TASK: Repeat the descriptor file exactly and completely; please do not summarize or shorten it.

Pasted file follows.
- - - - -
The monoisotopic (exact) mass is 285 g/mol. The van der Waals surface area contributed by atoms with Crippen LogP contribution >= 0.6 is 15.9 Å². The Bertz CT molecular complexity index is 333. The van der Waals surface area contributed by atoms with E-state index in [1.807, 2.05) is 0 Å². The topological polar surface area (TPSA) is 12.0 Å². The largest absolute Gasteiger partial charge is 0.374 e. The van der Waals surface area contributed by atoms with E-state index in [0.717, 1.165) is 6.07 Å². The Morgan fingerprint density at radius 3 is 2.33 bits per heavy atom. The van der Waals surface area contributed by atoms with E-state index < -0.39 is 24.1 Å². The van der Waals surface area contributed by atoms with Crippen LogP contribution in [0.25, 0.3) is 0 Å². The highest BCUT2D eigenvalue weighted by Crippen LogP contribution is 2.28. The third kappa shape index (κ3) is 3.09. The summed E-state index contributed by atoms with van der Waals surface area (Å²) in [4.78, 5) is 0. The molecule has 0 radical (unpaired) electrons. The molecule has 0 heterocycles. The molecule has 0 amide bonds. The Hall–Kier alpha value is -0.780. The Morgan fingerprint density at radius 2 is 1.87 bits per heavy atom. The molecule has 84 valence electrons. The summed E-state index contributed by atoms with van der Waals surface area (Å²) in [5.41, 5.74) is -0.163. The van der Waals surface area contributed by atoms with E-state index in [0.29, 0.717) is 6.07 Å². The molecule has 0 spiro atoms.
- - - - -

The monoisotopic (exact) mass is 285 g/mol. The van der Waals surface area contributed by atoms with Crippen LogP contribution >= 0.6 is 15.9 Å². The Bertz CT molecular complexity index is 333. The van der Waals surface area contributed by atoms with E-state index in [1.807, 2.05) is 0 Å². The topological polar surface area (TPSA) is 12.0 Å². The largest absolute Gasteiger partial charge is 0.374 e. The van der Waals surface area contributed by atoms with E-state index in [0.717, 1.165) is 6.07 Å². The Morgan fingerprint density at radius 3 is 2.33 bits per heavy atom. The van der Waals surface area contributed by atoms with E-state index < -0.39 is 24.1 Å². The van der Waals surface area contributed by atoms with Crippen LogP contribution in [0.25, 0.3) is 0 Å². The highest BCUT2D eigenvalue weighted by Crippen LogP contribution is 2.28. The third kappa shape index (κ3) is 3.09. The summed E-state index contributed by atoms with van der Waals surface area (Å²) in [4.78, 5) is 0. The molecule has 0 radical (unpaired) electrons. The molecule has 0 heterocycles. The molecule has 0 amide bonds. The Hall–Kier alpha value is -0.780. The Morgan fingerprint density at radius 2 is 1.87 bits per heavy atom. The molecule has 84 valence electrons. The summed E-state index contributed by atoms with van der Waals surface area (Å²) in [5.41, 5.74) is -0.163. The van der Waals surface area contributed by atoms with E-state index in [0.29, 0.717) is 6.07 Å². The molecule has 0 spiro atoms.